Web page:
Exclusive breastfeeding for the first six months of life is proven to protect both mother and child health. According to the World Health Organization (WHO), between 2015 and 2021, 48% of mothers exclusively breastfed, meaning that their babies were not given any other food or liquids. However, this figure is based on data collected from surveys which report what a child was given in the previous 24 hours. A research team, including members from the University of Tokyo, has found that this "24-hour recall" method overestimates exclusive breastfeeding by about six times compared to a "since-birth recall" method. The 24-hour recall data also do not reflect the positive impact of in-hospital breastfeeding support and guidance. More indicators to assess child-feeding practices and mothers' experiences are needed to increase exclusive breastfeeding and to improve breastfeeding outcomes for both.
Breastfeeding is a natural behavior but also a learned behavior that requires appropriate support. The World Health Organization and the United Nations Children's Fund (UNICEF) recommend that babies be exclusively breastfed until the age of six months. Breast milk contains antibodies and hormones, along with nutrients, which can help build babies' resistance to common childhood illnesses and can even reduce the risk of some diseases in adulthood. According to the Centers for Disease Control and Prevention in the U.S., breastfeeding also benefits the mother by reducing the risk of breast and ovarian cancer, type 2 diabetes and high blood pressure. However, many women breastfeed without sufficient help or guidance, which can result in mothers struggling with this demanding task and stopping earlier.
The WHO has set a global target to increase exclusive breastfeeding in the first six months from an estimated 38% between 2006 and 2010, to over 50% by 2025. To assess progress toward this target, the WHO and UNICEF collect data on child feeding from population-based household surveys every three to five years. These surveys ask what babies under the age of 5 months were fed, and how often, within the past 24 hours. However, this 24-hour recall method has been criticized for not giving a true picture of breastfeeding practices.
"We have found that merely asking mothers whether they are currently breastfeeding overestimates the prevalence of breastfeeding and also overlooks the importance of providing proper support in maternity facilities," said Assistant Professor Keiko Nanishi from the Graduate School of Medicine at the University of Tokyo. "I have long thought that 24-hour recall used by the WHO as an indicator does not reflect the responsibilities of health staff and facilities. As a mother, a pediatrician, a lactation consultant and a researcher in maternal and child health, I think breastfeeding promotion should focus on creating a mother- and baby-friendly environment including health staff and facilities implementing evidence-based infant-feeding practices."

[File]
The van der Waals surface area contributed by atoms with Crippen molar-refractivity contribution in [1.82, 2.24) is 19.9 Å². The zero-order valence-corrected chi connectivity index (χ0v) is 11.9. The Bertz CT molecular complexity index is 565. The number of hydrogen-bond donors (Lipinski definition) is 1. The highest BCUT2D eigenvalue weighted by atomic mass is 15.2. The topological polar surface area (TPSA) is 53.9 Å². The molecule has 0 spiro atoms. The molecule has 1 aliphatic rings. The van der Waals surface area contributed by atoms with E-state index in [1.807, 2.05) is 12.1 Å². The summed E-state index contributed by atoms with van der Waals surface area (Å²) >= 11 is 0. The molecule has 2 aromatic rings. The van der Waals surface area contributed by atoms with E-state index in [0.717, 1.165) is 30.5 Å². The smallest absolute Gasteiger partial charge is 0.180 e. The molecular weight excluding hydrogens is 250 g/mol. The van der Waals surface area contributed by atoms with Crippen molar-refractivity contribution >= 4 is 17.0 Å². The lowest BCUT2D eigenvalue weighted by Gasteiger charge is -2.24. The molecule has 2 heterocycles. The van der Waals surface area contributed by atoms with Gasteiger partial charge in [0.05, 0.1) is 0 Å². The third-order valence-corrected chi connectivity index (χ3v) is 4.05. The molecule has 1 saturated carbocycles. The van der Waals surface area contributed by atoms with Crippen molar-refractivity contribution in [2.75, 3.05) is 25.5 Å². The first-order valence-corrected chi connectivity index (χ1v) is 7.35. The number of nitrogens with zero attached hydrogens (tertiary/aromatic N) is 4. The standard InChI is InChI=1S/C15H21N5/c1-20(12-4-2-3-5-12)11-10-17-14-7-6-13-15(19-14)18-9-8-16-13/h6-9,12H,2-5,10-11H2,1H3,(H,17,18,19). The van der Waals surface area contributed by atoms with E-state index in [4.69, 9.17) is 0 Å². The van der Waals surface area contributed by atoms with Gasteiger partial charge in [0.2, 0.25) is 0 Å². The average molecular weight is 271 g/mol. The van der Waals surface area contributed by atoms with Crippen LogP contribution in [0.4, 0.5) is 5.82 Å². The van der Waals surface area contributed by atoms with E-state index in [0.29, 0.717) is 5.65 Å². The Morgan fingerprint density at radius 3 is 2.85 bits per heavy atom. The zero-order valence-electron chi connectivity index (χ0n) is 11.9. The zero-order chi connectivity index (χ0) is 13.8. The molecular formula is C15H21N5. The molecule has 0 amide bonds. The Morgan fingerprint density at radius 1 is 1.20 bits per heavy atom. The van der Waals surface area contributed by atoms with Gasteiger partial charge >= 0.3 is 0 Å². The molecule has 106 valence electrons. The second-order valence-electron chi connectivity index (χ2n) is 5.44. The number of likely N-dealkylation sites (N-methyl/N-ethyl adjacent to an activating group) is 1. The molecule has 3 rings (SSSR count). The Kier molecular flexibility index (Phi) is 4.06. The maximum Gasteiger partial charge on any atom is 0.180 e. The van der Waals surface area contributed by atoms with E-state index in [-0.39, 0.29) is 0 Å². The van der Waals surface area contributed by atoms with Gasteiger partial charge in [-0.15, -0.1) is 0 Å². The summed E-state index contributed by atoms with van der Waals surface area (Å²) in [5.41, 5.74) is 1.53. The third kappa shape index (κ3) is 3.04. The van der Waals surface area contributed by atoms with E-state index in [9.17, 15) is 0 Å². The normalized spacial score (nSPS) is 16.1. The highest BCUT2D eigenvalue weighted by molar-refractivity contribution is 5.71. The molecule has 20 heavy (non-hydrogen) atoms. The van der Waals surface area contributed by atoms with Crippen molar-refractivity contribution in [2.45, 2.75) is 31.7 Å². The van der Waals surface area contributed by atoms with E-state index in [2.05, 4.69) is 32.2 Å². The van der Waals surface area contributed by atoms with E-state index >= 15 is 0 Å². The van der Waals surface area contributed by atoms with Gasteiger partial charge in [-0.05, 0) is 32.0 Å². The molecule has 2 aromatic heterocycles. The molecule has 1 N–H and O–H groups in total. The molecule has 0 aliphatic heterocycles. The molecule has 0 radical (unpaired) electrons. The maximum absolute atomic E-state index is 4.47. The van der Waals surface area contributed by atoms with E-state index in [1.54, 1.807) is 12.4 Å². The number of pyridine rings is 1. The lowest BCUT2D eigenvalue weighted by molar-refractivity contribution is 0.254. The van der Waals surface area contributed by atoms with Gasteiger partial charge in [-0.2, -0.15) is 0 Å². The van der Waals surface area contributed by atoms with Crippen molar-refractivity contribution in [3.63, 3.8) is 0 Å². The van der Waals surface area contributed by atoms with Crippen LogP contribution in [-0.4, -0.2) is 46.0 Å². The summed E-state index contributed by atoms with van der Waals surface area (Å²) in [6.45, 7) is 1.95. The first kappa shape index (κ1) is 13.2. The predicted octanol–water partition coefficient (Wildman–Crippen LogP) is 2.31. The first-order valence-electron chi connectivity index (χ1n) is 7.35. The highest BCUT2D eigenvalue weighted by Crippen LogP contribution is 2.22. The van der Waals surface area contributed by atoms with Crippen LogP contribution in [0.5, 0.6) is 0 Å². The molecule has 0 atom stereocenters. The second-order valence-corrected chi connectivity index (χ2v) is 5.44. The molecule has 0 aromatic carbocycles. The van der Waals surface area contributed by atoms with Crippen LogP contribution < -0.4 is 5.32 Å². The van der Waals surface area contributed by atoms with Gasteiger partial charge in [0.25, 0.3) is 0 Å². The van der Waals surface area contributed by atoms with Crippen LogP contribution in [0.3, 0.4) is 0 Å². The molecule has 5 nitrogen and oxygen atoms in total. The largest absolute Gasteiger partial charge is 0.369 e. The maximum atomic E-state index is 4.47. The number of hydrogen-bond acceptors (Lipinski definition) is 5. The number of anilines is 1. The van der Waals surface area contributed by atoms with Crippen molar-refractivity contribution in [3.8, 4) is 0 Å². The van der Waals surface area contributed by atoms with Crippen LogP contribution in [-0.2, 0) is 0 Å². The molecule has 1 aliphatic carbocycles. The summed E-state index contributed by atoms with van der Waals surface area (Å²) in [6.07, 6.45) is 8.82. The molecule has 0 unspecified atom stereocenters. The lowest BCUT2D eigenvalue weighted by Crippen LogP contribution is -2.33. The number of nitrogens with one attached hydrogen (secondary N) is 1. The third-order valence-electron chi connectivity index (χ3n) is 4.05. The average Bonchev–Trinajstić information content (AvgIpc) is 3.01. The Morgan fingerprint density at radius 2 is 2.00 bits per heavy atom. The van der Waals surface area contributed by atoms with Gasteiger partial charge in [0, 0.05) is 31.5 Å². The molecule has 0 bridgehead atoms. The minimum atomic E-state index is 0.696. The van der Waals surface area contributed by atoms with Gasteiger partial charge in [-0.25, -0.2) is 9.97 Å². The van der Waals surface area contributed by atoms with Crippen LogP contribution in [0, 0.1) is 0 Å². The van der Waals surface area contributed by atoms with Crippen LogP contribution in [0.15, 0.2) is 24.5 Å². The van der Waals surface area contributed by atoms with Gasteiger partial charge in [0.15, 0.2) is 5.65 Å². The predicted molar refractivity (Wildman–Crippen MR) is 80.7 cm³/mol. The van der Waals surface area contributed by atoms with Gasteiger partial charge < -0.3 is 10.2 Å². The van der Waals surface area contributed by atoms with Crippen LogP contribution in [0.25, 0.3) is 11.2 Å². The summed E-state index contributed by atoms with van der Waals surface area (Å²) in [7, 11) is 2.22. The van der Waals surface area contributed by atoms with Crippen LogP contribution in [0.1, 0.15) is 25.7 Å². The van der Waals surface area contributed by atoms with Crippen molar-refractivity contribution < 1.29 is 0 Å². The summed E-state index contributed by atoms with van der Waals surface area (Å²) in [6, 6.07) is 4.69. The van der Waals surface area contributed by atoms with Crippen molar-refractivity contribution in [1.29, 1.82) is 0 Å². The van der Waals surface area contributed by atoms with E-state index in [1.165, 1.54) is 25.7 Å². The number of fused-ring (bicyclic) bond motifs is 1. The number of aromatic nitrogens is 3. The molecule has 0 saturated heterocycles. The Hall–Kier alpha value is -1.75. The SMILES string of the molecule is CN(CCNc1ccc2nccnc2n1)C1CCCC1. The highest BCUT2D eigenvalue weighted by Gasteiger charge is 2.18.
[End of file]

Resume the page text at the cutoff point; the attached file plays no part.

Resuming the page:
In a study of over 4,000 mothers in Japan, Nanishi and team compared responses to questions about breastfeeding using the 24-hour recall method and the since-birth recall method. For the latter, additional questions were asked about when breastfeeding started and finished during the months since birth, when formula milk was introduced and stopped, and when complementary feeding began. Participants were also asked about in-hospital breastfeeding support, measured against the WHO's recommended Ten Steps to Successful Breastfeeding, along with their intentions to breastfeed, social background and factors related to their experience of childbirth.
Results of the surveys showed that when using the 24-hour recall method, exclusive breastfeeding for children under 5 months was estimated to be much higher at 29.8% compared to since-birth recall, which was 4.4%. Also, exclusive breastfeeding was clearly more common when more in-hospital breastfeeding support was provided (following the WHO's Ten Steps). However, the connection between in-hospital support and exclusive breastfeeding falsely appeared to be weaker and inconsistent when relying on data from 24-hour recall, compared to since-birth recall.
"The development, implementation and improvement of health policies require appropriate indicators to evaluate factors such as the prevalence of breastfeeding in a country or region, who needs explicit support, whether the support is effective and whether breastfeeding rates are improving," explained Nanishi. "While the 24-hour recall method has been widely used (for example, in The State of the World's Children report by UNICEF), we have found that using it risks misleading policymakers."
Based on these results, Nanishi suggests that to improve breastfeeding rates, more supportive environments and policies are needed. "Medical professionals tend to unconsciously use the 24-hour recall method in their practice. They tend to ask their clients, 'Are you currently breastfeeding your infant?' and then try to find the cause of the failure of breastfeeding in the mother. Instead, they must ask themselves, 'When this mother gave birth, did we provide her with appropriate care for breastfeeding?'" said Nanishi.
"I would like the general public, especially mothers, to know that successful breastfeeding is not their sole responsibility, and that proper hospital care and appropriate health policies are very important," Nanishi explained. "Mothers tend to blame themselves when breastfeeding does not work. But instead of blaming themselves, they have the right to ask for more appropriate policies and support. I hope for a healthy and sustainable society, and I believe breastfeeding support is essential for that."
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